American economy. Federal statistical agencies use NAICS to collect or 
publish data by industry. It is also widely used by State agencies, 
trade associations, private businesses, and other organizations.
    Mexico's Instituto Nacional de Estad[iacute]stica y 
Geograf[iacute]a (INEGI), Statistics Canada, and the United States 
Office of Management and Budget (OMB), through its Economic 
Classification Policy Committee (ECPC), collaborated on NAICS to make 
the industry statistics produced by the three countries comparable. 
NAICS is the first industry classification system developed in 
accordance with a single principle of aggregation, the principle that 
producing units that use similar production processes should be grouped 
together in the classification. NAICS also reflects changes in 
technology and in the growth and diversification of services in recent 
decades. Industry statistics presented using NAICS 2012 are comparable, 
to a large extent, with statistics compiled according to the latest 
revision of the United Nations' International Standard Industrial 
Classification (ISIC, Revision 4).
    For these three countries, NAICS provides a consistent hierarchical 
framework for the collection, tabulation, presentation, and analysis of 
industry statistics used by government policy analysts, by academics 
and researchers, by the business community, and by the public. Under 
NAICS, each domestic establishment receives a six-digit code that is 
generally comparable across the three countries at the five digit 
level. The sixth digit is reserved for country-specific detail that can 
vary across the three countries. Thus, under NAICS United States, each 
domestic establishment physically located in the United States is 
assigned a six-digit code. Establishments located outside the United 
States, regardless of ownership, are outside the scope of NAICS United 
States and are not coded or included in information collections using 
NAICS.
    Implementation of the Factoryless Goods Producer Classification: 
The August 17, 2011, Federal Register notice (76 FR 51240-51243) 
announcing OMB's final decisions for NAICS 2012 required Federal 
statistical agencies to implement the FGP classification beginning no 
later than 2017. In response to the May 22, 2014, Federal Register 
notice soliciting comments on possible changes to NAICS for 2017 (79 FR 
29626-29629), OMB's ECPC received input from a wide variety of parties. 
These comments included approximately 22,000 individual comments 
addressing Part V of the notice--``Update on the Treatment of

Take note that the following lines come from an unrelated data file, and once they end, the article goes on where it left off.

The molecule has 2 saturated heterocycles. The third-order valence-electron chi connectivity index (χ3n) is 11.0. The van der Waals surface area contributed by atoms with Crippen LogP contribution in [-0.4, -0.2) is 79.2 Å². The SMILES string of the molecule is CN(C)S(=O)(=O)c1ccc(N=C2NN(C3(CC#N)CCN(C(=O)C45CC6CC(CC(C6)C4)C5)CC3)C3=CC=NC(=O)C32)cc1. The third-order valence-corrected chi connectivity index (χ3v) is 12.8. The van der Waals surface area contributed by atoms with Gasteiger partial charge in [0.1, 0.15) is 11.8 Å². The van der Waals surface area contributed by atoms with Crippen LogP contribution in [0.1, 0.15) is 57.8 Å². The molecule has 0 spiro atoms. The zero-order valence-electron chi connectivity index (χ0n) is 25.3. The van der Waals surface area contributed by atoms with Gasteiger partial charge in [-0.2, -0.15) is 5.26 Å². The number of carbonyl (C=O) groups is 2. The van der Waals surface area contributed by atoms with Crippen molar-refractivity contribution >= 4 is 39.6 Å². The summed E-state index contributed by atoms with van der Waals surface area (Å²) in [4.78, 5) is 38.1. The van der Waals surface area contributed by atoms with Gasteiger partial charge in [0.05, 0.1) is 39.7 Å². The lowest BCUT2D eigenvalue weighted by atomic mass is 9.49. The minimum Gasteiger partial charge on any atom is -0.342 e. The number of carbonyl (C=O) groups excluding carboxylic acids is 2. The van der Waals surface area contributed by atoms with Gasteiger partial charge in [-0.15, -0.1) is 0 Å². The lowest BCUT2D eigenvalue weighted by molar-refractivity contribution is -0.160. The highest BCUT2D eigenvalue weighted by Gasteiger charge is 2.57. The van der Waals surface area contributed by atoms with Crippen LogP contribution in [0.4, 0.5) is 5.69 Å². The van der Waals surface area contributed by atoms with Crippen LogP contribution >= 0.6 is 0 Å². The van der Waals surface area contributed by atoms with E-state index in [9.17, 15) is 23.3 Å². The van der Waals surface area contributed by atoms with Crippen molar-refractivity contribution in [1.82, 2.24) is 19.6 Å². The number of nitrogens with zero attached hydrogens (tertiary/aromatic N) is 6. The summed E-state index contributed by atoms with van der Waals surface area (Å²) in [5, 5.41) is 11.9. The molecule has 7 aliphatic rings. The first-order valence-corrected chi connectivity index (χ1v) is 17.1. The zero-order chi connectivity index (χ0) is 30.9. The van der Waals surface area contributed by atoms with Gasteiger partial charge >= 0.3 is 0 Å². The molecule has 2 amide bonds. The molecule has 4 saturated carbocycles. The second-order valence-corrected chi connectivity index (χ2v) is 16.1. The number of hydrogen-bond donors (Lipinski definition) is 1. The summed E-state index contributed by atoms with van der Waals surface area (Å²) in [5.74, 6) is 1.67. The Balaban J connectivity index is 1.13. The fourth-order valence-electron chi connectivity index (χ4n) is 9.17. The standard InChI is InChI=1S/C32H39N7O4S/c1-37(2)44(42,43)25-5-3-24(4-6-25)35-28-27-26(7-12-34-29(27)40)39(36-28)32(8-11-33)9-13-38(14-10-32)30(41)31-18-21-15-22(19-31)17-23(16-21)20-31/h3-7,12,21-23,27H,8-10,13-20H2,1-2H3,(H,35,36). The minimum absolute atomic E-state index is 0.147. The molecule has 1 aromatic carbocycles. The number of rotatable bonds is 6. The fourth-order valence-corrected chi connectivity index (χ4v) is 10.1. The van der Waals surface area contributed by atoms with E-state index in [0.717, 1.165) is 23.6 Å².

Manufacturing Units that Outsource Transformation'' (also commonly 
identified in responses as the ``ECPC Factoryless Goods Producer'' 
proposal). Additional information about NAICS, the ECPC, and the FGP 
recommendation is available at www.census.gov\naics.
    OMB appreciates the time and effort that went into preparing these 
responses and offers thanks to all who submitted comments and 
participated in the consultation. The comments will help inform the 
ECPC as it works to find a solution to identifying and classifying FGPs 
consistently. The ECPC, through OMB, will address the comments 
submitted as part of the regular NAICS review process to develop a full 
set of recommendations for the 2017 NAICS revision. However, continuing 
research on agencies' ability to identify FGPs through survey questions 
combined with the large number of comments on this topic indicate that 
agencies need an opportunity to perform additional research, testing, 
and evaluation on FGPs without the burden of simultaneously 
implementing an unsatisfactory approach to the 2012 NAICS FGP decision 
for 2017 reference year data. This announcement to remove the 
requirement for agencies to implement the FGP recommendation by 2017 is 
designed to provide agencies with that opportunity.
    The FGP proposal resulted from the fact that there was no guidance 
on

[[Page 46559]]

where to classify FGPs and, consequently, they could be classified in 
different industries and different sectors by different programs. This 
inconsistent classification and the resulting ambiguity in source data 
may affect the reliability of statistical estimates for these 
industries throughout the statistical system and thereby affect 
measures of economic activity such as GDP, employment, and 
productivity. Inconsistent classification can result in statistical 
estimates that provide false signals to data users and policy makers 
relating to both the magnitude and direction of any economic changes.
    As indicated in the May 22, 2014, Federal Register notice, the 
agencies represented on the ECPC have been conducting research for 
several years on how to consistently identify and classify business 
establishments that are factoryless goods producers. This research 
included special questions in the 2012 Economic Census. During the 
comment period that ran from May 22, 2014, to July 21, 2014, this 
research continued with interviews of 2012 Economic Census respondents 
who answered inquiries on the purchase of contract manufacturing 
services (i.e., outsourcing transformation) from manufacturing, 
wholesale trade, and enterprise support establishments. The interview 
results exhibited enough inconsistency to convince the ECPC that the 
questions, as tested in the 2012 Economic Census, would not yield 
accurate and reliable identification and classification of FGP 
establishments by industry. Additional research is continuing and 
further research, testing, and evaluation are being planned that will 
take place over the next few years to develop a solution for the 
consistent identification and classification of FGPs that is accurate 
and reliable. Results of this research, testing, and evaluation could 
lead to a different FGP proposal for consideration or implementation.

Howard A. Shelanski,
Administrator, Office of Information and Regulatory Affairs.
[FR Doc. 2014-18766 Filed 8-7-14; 8:45 am]
BILLING CODE P